Originally published on Think Progress.
By Laura A. Shepard
Angel Garcia, a 41-year-old attorney from the south side of Chicago, is as passionate about clean energy as he is about deep-dish pizza and the Chicago Bears. He fostered a love for the environment while hiking and camping as a Boy Scout, and he’s now a devoted crusader for renewables.
But he’s not a liberal climate hawk. He’s a “small-government, lower-taxes Republican.”
Garcia was once president of the Chicago Young Republicans. In 2012, he attended the GOP Convention as a delegate for Mitt Romney. He is a member of the clean-power advocacy group Young Conservatives for Energy Reform, which coordinates events with politicians and energy experts.
And last November, he enthusiastically pulled the lever for Donald Trump.
Creating middle class jobs, making American businesses competitive in the global economy, and protecting the borders were some of Trump’s plans to “Make America Great Again.” Garcia believes clean energy fits into this vision.
He’s not alone, either. According to a new report from Yale and George Mason universities, seven in 10 Trump voters support government research into clean energy and support tax rebates for consumers who buy solar panels and fuel-efficient cars. Slightly more than half of Trump voters want to end subsidies for fossil fuels.
Jobs and security
“Clean energy is about jobs, innovation, and national security,” Garcia said.
His views on clean energy are informed by the numerous three- and four-star generals who have warned against the security risks of climate change and emphasized the need to deploy renewables.
“They tend to move the needle more than politicians,” Garcia said. “It’s a national security issue. It’s not about saving the planet. Clean energy saves lives and soldiers’ lives.”
Garcia recalled hearing Gen. Richard Zilmer talk about the challenges of maintaining fuel lines in war zones. Convoys of fuel trucks are easy targets for enemy bombs and bullets. Daily shipments of fossil fuels put soldiers in harm’s way. When bases use solar panels or portable wind turbines instead of liquid fuel, they help keep Americans safe.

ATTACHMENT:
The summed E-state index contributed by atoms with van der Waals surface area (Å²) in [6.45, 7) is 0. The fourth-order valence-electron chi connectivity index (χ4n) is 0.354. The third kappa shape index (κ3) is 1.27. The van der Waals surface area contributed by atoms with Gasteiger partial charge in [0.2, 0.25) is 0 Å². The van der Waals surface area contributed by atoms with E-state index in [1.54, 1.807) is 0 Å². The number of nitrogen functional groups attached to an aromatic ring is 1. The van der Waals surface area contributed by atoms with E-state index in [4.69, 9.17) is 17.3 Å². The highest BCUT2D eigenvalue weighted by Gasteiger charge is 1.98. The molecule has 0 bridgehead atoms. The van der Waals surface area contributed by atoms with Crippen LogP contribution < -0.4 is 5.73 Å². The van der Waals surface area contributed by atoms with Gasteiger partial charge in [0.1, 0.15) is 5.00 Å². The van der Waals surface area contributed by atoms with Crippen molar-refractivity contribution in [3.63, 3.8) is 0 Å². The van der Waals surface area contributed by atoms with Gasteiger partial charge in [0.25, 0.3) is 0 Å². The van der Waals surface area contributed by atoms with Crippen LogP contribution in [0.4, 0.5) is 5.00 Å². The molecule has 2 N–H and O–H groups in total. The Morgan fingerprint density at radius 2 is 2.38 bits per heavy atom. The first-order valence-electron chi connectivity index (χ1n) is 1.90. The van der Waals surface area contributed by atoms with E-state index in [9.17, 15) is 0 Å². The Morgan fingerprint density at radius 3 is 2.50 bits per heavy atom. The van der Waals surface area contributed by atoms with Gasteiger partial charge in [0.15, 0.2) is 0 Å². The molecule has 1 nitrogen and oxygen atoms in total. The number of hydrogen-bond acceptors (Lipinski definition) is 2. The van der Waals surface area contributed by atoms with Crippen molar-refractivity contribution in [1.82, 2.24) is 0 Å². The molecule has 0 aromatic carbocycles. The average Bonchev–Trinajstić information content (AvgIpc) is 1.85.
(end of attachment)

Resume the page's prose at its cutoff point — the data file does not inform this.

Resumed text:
“The military is working to reduce their oil and gas footprint because militarily it makes sense,” Garcia said. “Lots of people lost family members and friends in Iraq. What price do you put on saving these lives?”
Garcia noted that many of his conservative friends and colleagues share his views, particularly veterans. Having seen the promise of renewables firsthand, they believe clean energy is key to economic growth.
“Nationally, this is an important issue that won’t go away,” Garcia said. “From an America First perspective, America will fall behind if clean energy is not a central part of our economy.” Garcia added that he would like to see a manufacturing plant in or near Chicago that makes parts for wind turbines or other clean-energy infrastructure.
The politics of clean energy
Garcia does not see conservatives as inherently hostile to clean energy. He pointed out that, in 2015, congressional Republicans voted to extend tax credits for wind and solar until 2020.
Last week, a group of Republican Party luminaries released a conservative carbon tax and dividend plan. Garcia says he supports the plan and hopes its authors will reach out to grassroots organizations like his.
“Groups like ours and the Christian Coalition have their back,” he said. “We’re their people.” He said many people in his social network voted for Trump and see clean energy as an opportunity for Americans.